Researchers in Spain have discovered a potential mechanism that may explain why liver cancer is more common in men than it is in women. Studies by Guadalupe Sabio PhD, at the Centro Nacional de Investigaciones Cardiovasculares (CNIC) in Madrid, found that the hormone adiponectin, which is produced by fat cells, is expressed at higher levels in women than it is in men or in obese people, who are also at an increased risk of liver cancer. Studies in rodent models indicated that adiponectin protects against the growth of hepatocellular carcinoma (HCC) by activating two anticancer proteins in liver cells, but in adult males adiponectin production is suppressed by the actions of testosterone on another protein, which lowers the level of protection against cancer.
The findings also point to new potential strategies for treating HCC. “One approach would be to use adiponectin itself, while another option is metformin, a drug used to treat diabetes that targets the same anticancer protein as adiponectin,” Sabio stated. The researchers report their findings in the Journal of Experimental Medicine, in a paper titled, “Adiponectin accounts for gender differences in hepatocellular carcinoma incidence.”
HCC is the sixth most common cancer type and the fourth leading cause of cancer-related death worldwide, the authors wrote. Incidence of the disease is on the increase due to the rise in obesity, but treatment options are limited, and once diagnosed, survival is poor. “Better preventive, diagnostic, and therapeutic tools are therefore urgently needed, particularly in view of the important contribution of obesity to HCC incidence worldwide.” Epidemiological studies have also shown that HCC is more common in men than in women, with research in mouse models indicating that male animals are at a higher risk of developing the disease than are females.
The adipokine adiponectin, which is produced by adipocytes, is believed to play a protective role in cancer, but is found in higher amounts in women, than in men, although, as the authors commented, “Its role in HCC is controversial and requires further investigation.” Nevertheless, Sabio stated, “… circulating levels of adiponectin decline with the development of obesity and after puberty in men, and these are precisely the populations with higher rates of liver cancer. This observation prompted us to study the phenomenon in depth.”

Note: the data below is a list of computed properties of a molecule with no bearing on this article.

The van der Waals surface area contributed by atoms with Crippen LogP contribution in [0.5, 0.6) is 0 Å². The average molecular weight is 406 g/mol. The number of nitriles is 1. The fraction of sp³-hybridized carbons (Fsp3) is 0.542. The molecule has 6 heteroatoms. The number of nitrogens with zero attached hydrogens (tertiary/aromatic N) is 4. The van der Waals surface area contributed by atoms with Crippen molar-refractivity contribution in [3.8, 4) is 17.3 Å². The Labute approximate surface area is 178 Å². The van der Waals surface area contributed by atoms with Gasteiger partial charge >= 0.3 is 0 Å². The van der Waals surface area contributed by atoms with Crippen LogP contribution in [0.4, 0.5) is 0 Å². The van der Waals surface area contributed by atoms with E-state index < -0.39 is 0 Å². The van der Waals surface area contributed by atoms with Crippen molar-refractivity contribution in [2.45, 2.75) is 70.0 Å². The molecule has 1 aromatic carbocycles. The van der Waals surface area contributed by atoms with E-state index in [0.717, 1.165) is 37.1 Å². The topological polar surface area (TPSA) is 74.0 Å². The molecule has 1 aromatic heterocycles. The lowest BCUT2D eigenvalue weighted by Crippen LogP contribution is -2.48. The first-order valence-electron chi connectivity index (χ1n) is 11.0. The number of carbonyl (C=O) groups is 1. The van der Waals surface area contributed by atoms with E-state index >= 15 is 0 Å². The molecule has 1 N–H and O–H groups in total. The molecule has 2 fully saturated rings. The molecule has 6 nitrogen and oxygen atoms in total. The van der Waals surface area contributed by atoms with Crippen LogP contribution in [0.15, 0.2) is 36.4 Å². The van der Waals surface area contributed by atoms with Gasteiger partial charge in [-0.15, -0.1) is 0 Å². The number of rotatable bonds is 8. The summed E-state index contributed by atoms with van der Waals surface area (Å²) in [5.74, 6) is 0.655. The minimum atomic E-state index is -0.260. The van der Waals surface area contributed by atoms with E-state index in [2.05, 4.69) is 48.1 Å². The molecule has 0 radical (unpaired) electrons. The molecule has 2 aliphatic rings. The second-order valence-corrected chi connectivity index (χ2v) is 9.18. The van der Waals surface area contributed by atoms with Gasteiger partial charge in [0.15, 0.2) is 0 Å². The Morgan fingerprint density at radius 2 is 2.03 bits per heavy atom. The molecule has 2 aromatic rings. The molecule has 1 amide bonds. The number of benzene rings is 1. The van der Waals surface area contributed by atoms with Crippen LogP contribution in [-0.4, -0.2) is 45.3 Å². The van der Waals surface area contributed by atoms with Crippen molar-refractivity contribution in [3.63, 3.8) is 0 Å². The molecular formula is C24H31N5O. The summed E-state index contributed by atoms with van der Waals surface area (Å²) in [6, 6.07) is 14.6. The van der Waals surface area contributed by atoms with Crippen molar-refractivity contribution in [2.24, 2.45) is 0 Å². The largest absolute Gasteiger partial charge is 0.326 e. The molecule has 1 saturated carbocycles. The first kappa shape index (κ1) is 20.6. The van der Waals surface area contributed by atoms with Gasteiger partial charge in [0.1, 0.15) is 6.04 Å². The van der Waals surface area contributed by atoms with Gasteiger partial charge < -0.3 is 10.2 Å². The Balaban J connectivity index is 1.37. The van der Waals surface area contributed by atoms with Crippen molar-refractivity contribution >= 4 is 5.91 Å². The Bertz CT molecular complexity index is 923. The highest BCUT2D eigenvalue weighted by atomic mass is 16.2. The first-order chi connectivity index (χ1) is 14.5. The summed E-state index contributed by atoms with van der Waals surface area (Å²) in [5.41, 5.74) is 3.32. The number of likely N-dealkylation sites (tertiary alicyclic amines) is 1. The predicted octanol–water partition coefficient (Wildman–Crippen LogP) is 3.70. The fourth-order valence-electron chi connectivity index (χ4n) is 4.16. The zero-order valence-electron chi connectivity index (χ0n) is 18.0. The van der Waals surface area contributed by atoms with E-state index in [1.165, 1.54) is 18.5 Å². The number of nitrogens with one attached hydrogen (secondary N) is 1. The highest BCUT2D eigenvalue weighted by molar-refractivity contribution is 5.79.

The team’s studies first confirmed that adiponectin levels were higher in healthy women than they were in men. The researchers then showed that circulating levels of the hormone were also twice as high in healthy female laboratory mice than in male mice, and appeared to protect the female animals against the development of HCC tumors specifically. While implanted HCC tumor cells grew more strongly in the male mice than in the female animals, there was no gender difference in the growth of colon- or menalmona-derived tumor cells.
Working in collaboration with Elisa Manieri PhD, and Leticia Herrera-Melle PhD, the researchers showed that differences in adiponectin levels appeared to be related to male hormone levels. Castrated male mice exhibited similar adiponectin levels to those found in females, and they also developed smaller tumors than uncastrated male mice. Male and female animals that were genetically engineered to lack adiponectin (knockout, or KO mice) also developed similar sized tumors.
Herrera-Melle commented that to understand the mechanism through which fat controls the growth of tumors in the liver, “we focused on the effect of testosterone on adipose tissue. These studies showed that testosterone reduces the amount of adiponectin released to the circulation.”
The protective effects of adiponectin were also observed in a chemically induced model of HCC that was engineered to overexpress the adipokine, “indicating that adiponectin reduces tumor progression and may be a potential treatment for HCC,” the team noted.
Previous work in rodents had shown that adiponectin activates the p38 MAPK and AMPK pathways in the liver. p38α had been found to suppress liver cancer cell development by reducing cell proliferation, so that mice deficient in p38α in the liver exhibited increased tumor development. Prior studies have also indicated that AMPK suppresses cancer, the authors reported, and it has been suggested that the AMPK activator metformin, which is used to treat type 2 diabetes, may also improve survival among liver cancer patients. “Consequently, AMPK is emerging as an important metabolic tumor suppressor and a promising target for cancer prevention and therapy,” they commented.
The latest studies by Sabio et al in male and female rodents indicated that adiponectin activates p38α and AMPK in liver cells, which act to block cell proliferation and tumor growth. They also demonstrated that testosterone in the male animals activated the protein JNK1 in fat cells, which inhibited adiponectin production. “Adipose tissue JNK activation was significantly reduced in castrated males, whereas testosterone injection was enough to increase its activation to noncastrated mice levels,” they noted.
The authors concluded that their study demonstrates that adiponectin plays an important role in protecting female mice against HCC by activating p38α and AMPK. “These results indicate that activation of JNK in adipose tissue inhibits adiponectin secretion, promoting tumor growth in males … This study provides insight into adipose tissue to liver crosstalk and its gender relation during cancer development, having the potential to guide strategies for new cancer therapeutics … Our results suggest that adiponectin and metformin could be of use in the treatment of HCC.”